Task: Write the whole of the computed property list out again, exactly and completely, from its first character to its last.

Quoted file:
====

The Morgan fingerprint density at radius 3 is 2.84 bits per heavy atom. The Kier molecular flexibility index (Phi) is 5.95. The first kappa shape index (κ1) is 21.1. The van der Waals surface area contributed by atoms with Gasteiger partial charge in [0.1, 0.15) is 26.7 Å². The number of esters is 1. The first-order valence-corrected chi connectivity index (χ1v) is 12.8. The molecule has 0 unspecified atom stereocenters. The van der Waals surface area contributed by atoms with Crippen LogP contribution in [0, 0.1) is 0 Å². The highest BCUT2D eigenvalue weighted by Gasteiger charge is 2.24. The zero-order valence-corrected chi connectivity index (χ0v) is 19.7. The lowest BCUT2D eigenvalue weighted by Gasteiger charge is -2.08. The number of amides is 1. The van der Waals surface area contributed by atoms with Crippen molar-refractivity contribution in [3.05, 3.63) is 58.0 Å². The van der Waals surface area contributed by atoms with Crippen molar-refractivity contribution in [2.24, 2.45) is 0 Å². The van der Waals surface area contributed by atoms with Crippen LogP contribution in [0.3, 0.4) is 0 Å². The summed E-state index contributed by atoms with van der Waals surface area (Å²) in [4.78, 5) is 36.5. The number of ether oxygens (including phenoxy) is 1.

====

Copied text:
The Morgan fingerprint density at radius 3 is 2.84 bits per heavy atom. The Kier molecular flexibility index (Phi) is 5.95. The first kappa shape index (κ1) is 21.1. The van der Waals surface area contributed by atoms with Gasteiger partial charge in [0.1, 0.15) is 26.7 Å². The number of esters is 1. The first-order valence-corrected chi connectivity index (χ1v) is 12.8. The molecule has 0 unspecified atom stereocenters. The van der Waals surface area contributed by atoms with Crippen LogP contribution in [0, 0.1) is 0 Å². The highest BCUT2D eigenvalue weighted by Gasteiger charge is 2.24. The zero-order valence-corrected chi connectivity index (χ0v) is 19.7. The lowest BCUT2D eigenvalue weighted by Gasteiger charge is -2.08. The number of amides is 1. The van der Waals surface area contributed by atoms with Crippen molar-refractivity contribution in [3.05, 3.63) is 58.0 Å². The van der Waals surface area contributed by atoms with Crippen molar-refractivity contribution in [2.24, 2.45) is 0 Å². The van der Waals surface area contributed by atoms with Crippen LogP contribution in [0.3, 0.4) is 0 Å². The summed E-state index contributed by atoms with van der Waals surface area (Å²) in [4.78, 5) is 36.5. The number of ether oxygens (including phenoxy) is 1.